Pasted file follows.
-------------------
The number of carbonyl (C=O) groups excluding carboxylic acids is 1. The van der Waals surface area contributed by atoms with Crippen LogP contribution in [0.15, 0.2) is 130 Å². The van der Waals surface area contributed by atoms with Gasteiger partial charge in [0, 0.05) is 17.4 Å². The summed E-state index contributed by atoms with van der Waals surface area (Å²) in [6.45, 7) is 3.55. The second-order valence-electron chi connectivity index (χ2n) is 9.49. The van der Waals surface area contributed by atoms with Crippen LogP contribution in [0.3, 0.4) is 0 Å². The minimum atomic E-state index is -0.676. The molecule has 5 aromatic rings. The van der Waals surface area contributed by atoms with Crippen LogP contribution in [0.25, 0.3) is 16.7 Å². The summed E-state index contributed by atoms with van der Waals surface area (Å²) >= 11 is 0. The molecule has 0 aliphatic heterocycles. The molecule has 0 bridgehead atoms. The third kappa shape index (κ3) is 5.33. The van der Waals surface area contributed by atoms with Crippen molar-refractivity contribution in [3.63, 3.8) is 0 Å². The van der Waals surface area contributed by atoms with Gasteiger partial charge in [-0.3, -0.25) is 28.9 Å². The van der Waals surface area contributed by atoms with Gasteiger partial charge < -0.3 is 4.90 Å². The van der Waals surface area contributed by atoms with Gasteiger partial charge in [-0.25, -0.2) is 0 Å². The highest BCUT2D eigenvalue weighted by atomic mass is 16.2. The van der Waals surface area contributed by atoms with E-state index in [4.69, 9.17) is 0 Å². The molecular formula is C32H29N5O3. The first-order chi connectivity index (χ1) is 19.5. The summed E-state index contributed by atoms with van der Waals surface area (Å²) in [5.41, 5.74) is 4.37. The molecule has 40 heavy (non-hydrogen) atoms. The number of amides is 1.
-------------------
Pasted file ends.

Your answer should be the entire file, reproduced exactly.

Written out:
The number of carbonyl (C=O) groups excluding carboxylic acids is 1. The van der Waals surface area contributed by atoms with Crippen LogP contribution in [0.15, 0.2) is 130 Å². The van der Waals surface area contributed by atoms with Gasteiger partial charge in [0, 0.05) is 17.4 Å². The summed E-state index contributed by atoms with van der Waals surface area (Å²) in [6.45, 7) is 3.55. The second-order valence-electron chi connectivity index (χ2n) is 9.49. The van der Waals surface area contributed by atoms with Crippen LogP contribution in [0.3, 0.4) is 0 Å². The minimum atomic E-state index is -0.676. The molecule has 5 aromatic rings. The van der Waals surface area contributed by atoms with Crippen LogP contribution in [0.25, 0.3) is 16.7 Å². The summed E-state index contributed by atoms with van der Waals surface area (Å²) >= 11 is 0. The molecule has 0 aliphatic heterocycles. The molecule has 0 bridgehead atoms. The third kappa shape index (κ3) is 5.33. The van der Waals surface area contributed by atoms with Crippen molar-refractivity contribution in [3.63, 3.8) is 0 Å². The van der Waals surface area contributed by atoms with Gasteiger partial charge in [-0.3, -0.25) is 28.9 Å². The van der Waals surface area contributed by atoms with Gasteiger partial charge < -0.3 is 4.90 Å². The van der Waals surface area contributed by atoms with Gasteiger partial charge in [-0.25, -0.2) is 0 Å². The highest BCUT2D eigenvalue weighted by atomic mass is 16.2. The van der Waals surface area contributed by atoms with E-state index in [4.69, 9.17) is 0 Å². The molecular formula is C32H29N5O3. The first-order chi connectivity index (χ1) is 19.5. The summed E-state index contributed by atoms with van der Waals surface area (Å²) in [5.41, 5.74) is 4.37. The molecule has 40 heavy (non-hydrogen) atoms. The number of amides is 1.